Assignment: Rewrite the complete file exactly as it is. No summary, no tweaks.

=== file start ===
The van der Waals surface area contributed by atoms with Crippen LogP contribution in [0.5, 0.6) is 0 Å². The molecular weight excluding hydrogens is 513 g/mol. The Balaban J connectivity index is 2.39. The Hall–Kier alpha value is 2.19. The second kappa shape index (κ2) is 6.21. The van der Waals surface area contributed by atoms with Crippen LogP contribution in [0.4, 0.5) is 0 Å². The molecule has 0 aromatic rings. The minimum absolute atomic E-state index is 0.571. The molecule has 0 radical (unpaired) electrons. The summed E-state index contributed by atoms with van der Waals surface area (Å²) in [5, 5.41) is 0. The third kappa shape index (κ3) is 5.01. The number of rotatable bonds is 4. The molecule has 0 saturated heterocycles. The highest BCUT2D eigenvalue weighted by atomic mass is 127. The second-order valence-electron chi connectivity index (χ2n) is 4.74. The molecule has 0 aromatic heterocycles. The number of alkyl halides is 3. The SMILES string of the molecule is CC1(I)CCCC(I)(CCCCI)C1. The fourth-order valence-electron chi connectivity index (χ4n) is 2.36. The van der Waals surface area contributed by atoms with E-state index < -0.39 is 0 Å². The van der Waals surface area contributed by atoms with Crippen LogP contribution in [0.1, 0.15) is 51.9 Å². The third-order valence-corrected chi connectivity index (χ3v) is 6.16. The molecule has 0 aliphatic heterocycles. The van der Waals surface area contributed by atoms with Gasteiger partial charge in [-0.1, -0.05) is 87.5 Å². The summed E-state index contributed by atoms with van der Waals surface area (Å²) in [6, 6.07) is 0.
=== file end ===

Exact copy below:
The van der Waals surface area contributed by atoms with Crippen LogP contribution in [0.5, 0.6) is 0 Å². The molecular weight excluding hydrogens is 513 g/mol. The Balaban J connectivity index is 2.39. The Hall–Kier alpha value is 2.19. The second kappa shape index (κ2) is 6.21. The van der Waals surface area contributed by atoms with Crippen LogP contribution in [0.4, 0.5) is 0 Å². The molecule has 0 aromatic rings. The minimum absolute atomic E-state index is 0.571. The molecule has 0 radical (unpaired) electrons. The summed E-state index contributed by atoms with van der Waals surface area (Å²) in [5, 5.41) is 0. The third kappa shape index (κ3) is 5.01. The number of rotatable bonds is 4. The molecule has 0 saturated heterocycles. The highest BCUT2D eigenvalue weighted by atomic mass is 127. The second-order valence-electron chi connectivity index (χ2n) is 4.74. The molecule has 0 aromatic heterocycles. The number of alkyl halides is 3. The SMILES string of the molecule is CC1(I)CCCC(I)(CCCCI)C1. The fourth-order valence-electron chi connectivity index (χ4n) is 2.36. The van der Waals surface area contributed by atoms with E-state index < -0.39 is 0 Å². The van der Waals surface area contributed by atoms with Crippen LogP contribution in [0.1, 0.15) is 51.9 Å². The third-order valence-corrected chi connectivity index (χ3v) is 6.16. The molecule has 0 aliphatic heterocycles. The van der Waals surface area contributed by atoms with Gasteiger partial charge in [-0.1, -0.05) is 87.5 Å². The summed E-state index contributed by atoms with van der Waals surface area (Å²) in [6, 6.07) is 0.